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Free Barron's Booknotes-David Copperfield by Charles Dickens-Free Book Notes
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THE AUTHOR AND HIS TIMES - BIOGRAPHY

"I seem to be sending some part of myself into the Shadowy World," Charles Dickens wrote in a letter just before he finished the final chapter of David Copperfield. Dickens, as a matter of course, became intensely involved with all his books while he was writing them. His daughter once recalled how her father would sit in his study, speaking the characters' speeches as he wrote them, making faces, giggling, or sighing with emotion. But in 1869, the year before he died, Dickens wrote that Copperfield was still his "favourite child." Why was he so attached to this novel, of all the masterpieces he had created?

Readers of his own time assumed, of course, that David Copperfield was thinly disguised autobiography. After all, it was the first novel Dickens had written in the first person. Like Dickens, David is a novelist who started out as a political reporter. David's initials are even Dickens' in reverse (though Dickens himself was surprised when that coincidence was pointed out to him). But now that more is known about Dickens' life, it is clear that he changed the facts a great deal to write David Copperfield, Let's compare the two stories.

Whereas David is a naive village boy and an orphan, Charles Dickens spent his childhood in the bustling seaside towns of Portsmouth and Chatham, on the southern coast of England, and was the second of eight children. His parents, John and Elizabeth Dickens, were charming and utterly irresponsible people, who lived far beyond Mr. Dickens' salary as a civil servant. When their financial situation grew desperate, they packed up and moved to London, to a cramped, grubby house, where bill-collectors were continually hammering at the door. Finally John Dickens was arrested for debt and sent to Marshalsea Prison. Most of the family moved in with him (a typical arrangement in debtors' prison, which was a fairly open place), but twelve-year-old Charles lived outside in rented rooms so he could work in a factory, pasting labels on bottles of bootblacking (a kind of shoe polish).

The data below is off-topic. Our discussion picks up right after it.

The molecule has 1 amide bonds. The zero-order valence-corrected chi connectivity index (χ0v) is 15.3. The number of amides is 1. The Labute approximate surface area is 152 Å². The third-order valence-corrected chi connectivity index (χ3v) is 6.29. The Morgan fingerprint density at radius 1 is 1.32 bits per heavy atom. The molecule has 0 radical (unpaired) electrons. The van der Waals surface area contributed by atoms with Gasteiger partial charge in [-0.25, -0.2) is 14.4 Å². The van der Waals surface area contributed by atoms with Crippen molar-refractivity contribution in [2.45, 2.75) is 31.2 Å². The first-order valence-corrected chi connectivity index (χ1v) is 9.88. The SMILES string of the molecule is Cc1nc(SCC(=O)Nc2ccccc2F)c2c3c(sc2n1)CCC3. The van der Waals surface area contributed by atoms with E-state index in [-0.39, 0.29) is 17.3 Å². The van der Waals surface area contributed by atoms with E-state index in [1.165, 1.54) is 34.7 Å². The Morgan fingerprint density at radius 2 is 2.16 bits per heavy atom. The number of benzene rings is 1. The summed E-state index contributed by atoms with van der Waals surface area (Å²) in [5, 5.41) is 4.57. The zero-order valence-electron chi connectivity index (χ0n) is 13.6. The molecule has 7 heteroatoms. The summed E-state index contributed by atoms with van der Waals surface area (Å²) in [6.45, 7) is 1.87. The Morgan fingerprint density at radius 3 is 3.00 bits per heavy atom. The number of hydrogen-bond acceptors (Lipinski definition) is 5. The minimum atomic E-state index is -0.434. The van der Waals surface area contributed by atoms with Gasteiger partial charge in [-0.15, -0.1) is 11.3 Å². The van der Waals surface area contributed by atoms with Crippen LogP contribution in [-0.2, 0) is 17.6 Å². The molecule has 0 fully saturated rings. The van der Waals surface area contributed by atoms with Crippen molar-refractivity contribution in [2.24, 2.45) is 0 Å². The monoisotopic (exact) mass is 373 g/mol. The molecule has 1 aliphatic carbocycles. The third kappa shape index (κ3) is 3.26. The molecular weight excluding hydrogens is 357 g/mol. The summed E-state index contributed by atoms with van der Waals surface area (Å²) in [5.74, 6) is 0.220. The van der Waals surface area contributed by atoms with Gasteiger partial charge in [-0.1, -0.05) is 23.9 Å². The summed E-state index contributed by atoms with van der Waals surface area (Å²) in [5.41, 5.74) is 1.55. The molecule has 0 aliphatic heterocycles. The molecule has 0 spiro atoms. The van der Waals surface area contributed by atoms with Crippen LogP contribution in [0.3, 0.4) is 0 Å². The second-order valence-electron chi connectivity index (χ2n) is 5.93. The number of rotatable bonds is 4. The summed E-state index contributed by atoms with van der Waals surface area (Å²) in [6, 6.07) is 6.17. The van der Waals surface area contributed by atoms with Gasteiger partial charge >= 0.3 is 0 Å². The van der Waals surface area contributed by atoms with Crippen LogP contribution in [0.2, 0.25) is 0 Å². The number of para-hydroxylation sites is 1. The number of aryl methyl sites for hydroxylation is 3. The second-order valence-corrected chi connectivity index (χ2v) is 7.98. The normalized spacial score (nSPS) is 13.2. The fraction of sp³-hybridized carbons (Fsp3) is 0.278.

Although this experience lasted only four months, it scarred Charles so profoundly that he never spoke of it to anyone. We only know about it from a fragment of writing he once silently showed to his closest friend-and from his fictional treatment of it, when he sends David Copperfield to work in a similar sweatshop. Dickens never really forgave his parents-especially his mother, who'd pushed the idea hardestfor sending him to the factory. Perhaps that is why he later identified so readily with the orphans in his novels, and wrote glowing descriptions of the "perfect" family he felt he'd never had. It's interesting, however, that John and Elizabeth Dickens' delightful personalities seem to have been the models for David's friends, the Micawbers, while Dickens created for David a wicked stepfather, Mr. Murdstone-a worthy target for the anger that still boiled deep in Dickens' heart.